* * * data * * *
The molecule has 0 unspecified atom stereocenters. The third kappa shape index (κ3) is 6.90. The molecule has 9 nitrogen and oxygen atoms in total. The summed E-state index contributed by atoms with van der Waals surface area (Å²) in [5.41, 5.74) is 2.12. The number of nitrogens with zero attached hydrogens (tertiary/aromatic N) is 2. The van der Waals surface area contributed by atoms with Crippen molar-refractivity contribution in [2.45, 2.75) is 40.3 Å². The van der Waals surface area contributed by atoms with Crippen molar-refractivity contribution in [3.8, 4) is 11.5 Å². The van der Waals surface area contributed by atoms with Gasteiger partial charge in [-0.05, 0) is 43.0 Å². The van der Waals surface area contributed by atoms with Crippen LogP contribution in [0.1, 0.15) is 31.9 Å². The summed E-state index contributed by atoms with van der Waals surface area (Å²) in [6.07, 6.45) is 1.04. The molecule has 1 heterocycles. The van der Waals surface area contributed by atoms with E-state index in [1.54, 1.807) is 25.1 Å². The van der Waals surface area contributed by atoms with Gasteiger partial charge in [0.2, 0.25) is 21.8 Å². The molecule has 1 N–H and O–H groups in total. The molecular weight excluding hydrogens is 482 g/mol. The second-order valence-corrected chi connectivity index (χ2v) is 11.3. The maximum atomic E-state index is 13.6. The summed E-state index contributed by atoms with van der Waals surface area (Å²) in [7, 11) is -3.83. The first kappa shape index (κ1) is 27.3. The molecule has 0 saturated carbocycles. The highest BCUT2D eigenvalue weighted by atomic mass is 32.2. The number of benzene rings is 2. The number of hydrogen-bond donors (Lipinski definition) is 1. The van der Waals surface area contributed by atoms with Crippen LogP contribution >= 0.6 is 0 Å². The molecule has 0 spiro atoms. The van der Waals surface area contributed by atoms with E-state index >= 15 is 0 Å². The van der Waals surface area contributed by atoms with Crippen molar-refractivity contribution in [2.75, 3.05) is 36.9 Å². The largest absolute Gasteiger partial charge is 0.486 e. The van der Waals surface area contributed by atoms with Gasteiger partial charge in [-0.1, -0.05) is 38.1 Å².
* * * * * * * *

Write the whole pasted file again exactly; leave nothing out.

The molecule has 0 unspecified atom stereocenters. The third kappa shape index (κ3) is 6.90. The molecule has 9 nitrogen and oxygen atoms in total. The summed E-state index contributed by atoms with van der Waals surface area (Å²) in [5.41, 5.74) is 2.12. The number of nitrogens with zero attached hydrogens (tertiary/aromatic N) is 2. The van der Waals surface area contributed by atoms with Crippen molar-refractivity contribution in [2.45, 2.75) is 40.3 Å². The van der Waals surface area contributed by atoms with Crippen molar-refractivity contribution in [3.8, 4) is 11.5 Å². The van der Waals surface area contributed by atoms with Gasteiger partial charge in [-0.05, 0) is 43.0 Å². The van der Waals surface area contributed by atoms with Crippen LogP contribution in [0.1, 0.15) is 31.9 Å². The summed E-state index contributed by atoms with van der Waals surface area (Å²) in [6.07, 6.45) is 1.04. The molecule has 1 heterocycles. The van der Waals surface area contributed by atoms with E-state index in [1.54, 1.807) is 25.1 Å². The van der Waals surface area contributed by atoms with Gasteiger partial charge in [0.2, 0.25) is 21.8 Å². The molecule has 1 N–H and O–H groups in total. The molecular weight excluding hydrogens is 482 g/mol. The second-order valence-corrected chi connectivity index (χ2v) is 11.3. The maximum atomic E-state index is 13.6. The summed E-state index contributed by atoms with van der Waals surface area (Å²) in [7, 11) is -3.83. The first kappa shape index (κ1) is 27.3. The molecule has 0 saturated carbocycles. The highest BCUT2D eigenvalue weighted by atomic mass is 32.2. The number of benzene rings is 2. The number of hydrogen-bond donors (Lipinski definition) is 1. The van der Waals surface area contributed by atoms with Crippen LogP contribution >= 0.6 is 0 Å². The molecule has 0 spiro atoms. The van der Waals surface area contributed by atoms with E-state index >= 15 is 0 Å². The van der Waals surface area contributed by atoms with Crippen molar-refractivity contribution in [2.75, 3.05) is 36.9 Å². The largest absolute Gasteiger partial charge is 0.486 e. The van der Waals surface area contributed by atoms with Gasteiger partial charge in [-0.1, -0.05) is 38.1 Å².